The City of Santa Barbara was served last week with a lawsuit filed on behalf of two former UCSB students alleging racial discrimination and civil rights violations during an incident outside Cooney’s bar in 2006. The suit, filed in U.S. District Court on June 26, names 16 law enforcement officers from the Santa Barbara Police Department, as well as Chief Cam Sanchez and 10 unidentified defendants.
The 18 complaints listed on behalf of Aseye Allah and Meron Meshesha, both of whom are black, include allegations of suppression of free speech, a conspiracy to interfere with civil rights, battery, excessive force, negligence, and unlawful arrest-charges that City Attorney Steve Wiley said result from a “misunderstanding of what went on.” Wiley said the city, at this point, plans to defend against the lawsuit.
Allah and Meshesha were part of a large contingent of people celebrating graduation from UCSB at the now-defunct Cooney’s bar, then located at 500 Anacapa St. (now home to EOS Lounge). As closing time approached, a crowd began filing onto the street. Donald Bivens, a visiting Marine from San Diego, hit student Reggie Smith in the face and knocked him unconscious.
A group of women-including Meshesha, who was still inside the club when the assault occurred-tried to help Smith, but officers “abruptly pushed her back away,” and one officer, Andre Feller, according to the complaint, grabbed her arm and “yanked her forcefully down the street.” Feller-who “has a previous history of unreasonable force against students of the local colleges,” the complaint reads-then allegedly threw Meshesha to the ground. At a City Council meeting the Tuesday after the incident, Meshesha told councilmembers, “I was terrified. I couldn’t breathe. : There was a baton or a knee jammed in my back, and I was crying. : My shirt fell down in front of hundreds of people, and I was being dragged by my hair across the street, and I didn’t know why.” Meshesha was wearing a tube top that was pulled down as Feller allegedly dragged her down the street, exposing her breasts to the crowd. Despite begging from Meshesha, Feller wouldn’t give her the opportunity to pull up her top, according to the complaint. Allah told officers she was trying to assist them in calming the crowd, many of whom were being pepper-sprayed and hit with batons, but said she was instead knocked down and then arrested.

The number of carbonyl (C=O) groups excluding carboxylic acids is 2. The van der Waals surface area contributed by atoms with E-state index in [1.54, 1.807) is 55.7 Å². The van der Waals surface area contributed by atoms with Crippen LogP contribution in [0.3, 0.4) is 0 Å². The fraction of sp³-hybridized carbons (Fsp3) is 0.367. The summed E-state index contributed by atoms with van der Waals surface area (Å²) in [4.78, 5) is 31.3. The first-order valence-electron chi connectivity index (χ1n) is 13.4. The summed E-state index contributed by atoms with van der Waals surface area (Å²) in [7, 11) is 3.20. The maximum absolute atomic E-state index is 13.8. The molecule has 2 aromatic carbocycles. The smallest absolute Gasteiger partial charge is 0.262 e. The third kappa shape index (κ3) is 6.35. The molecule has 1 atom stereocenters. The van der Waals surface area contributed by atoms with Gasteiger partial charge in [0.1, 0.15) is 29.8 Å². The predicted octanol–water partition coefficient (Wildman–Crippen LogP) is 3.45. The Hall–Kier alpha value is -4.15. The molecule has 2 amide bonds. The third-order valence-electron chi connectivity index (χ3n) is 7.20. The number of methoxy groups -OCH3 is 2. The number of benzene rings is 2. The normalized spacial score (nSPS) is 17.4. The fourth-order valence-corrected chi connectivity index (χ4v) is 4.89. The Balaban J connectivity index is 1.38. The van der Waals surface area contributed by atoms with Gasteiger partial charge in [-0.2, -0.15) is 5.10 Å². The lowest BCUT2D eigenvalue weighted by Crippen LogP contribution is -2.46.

Both plaintiffs were cited, Wiley said, and still have pending criminal charges against them. Additionally, both Bivens and Smith pled guilty to crimes, said Wiley, although he didn’t know what the charges had been. While the complaint alleges indiscriminate use of pepper spray, batons, and a canine in a show of excessive force, Wiley said the use was appropriate for crowd control because the situation rose to a “near riot” level that night. The plaintiffs contend the upheaval was only in response to officers’ combative actions. Allah also maintains that, from her holding cell that night, she heard officers conspiring to get their stories straight.
The complaint suggests that the Police Department’s presence outside Cooney’s was greater than elsewhere downtown as a result of “knowledge that the club’s clientele was primarily black”-a charge Wiley denied. “There are police officers assigned to pay attention to closing time,” he said.
Joe Freeman, an attorney for the two plaintiffs, couldn’t be reached for comment, and his office directed questions to co-counsel Gary Casselman, who also couldn’t be reached for comment. The city will have to file either a response or demurrer by the end of the year. Depending on the process, depositions of those involved will take place in the spring or summer of next year.
At the time, police promised the City Council there would be an investigation of the incident. Police Chief Cam Sanchez didn’t return a call to his office before deadline, police spokesperson Lt. Paul McCaffrey was out on vacation, and a call to the watch commander’s office went unanswered, but Wiley said the investigation showed all the involved officers acted appropriately, and none were suspended or reprimanded because of the incident. “The investigation showed every police officer handled this correctly,” he said.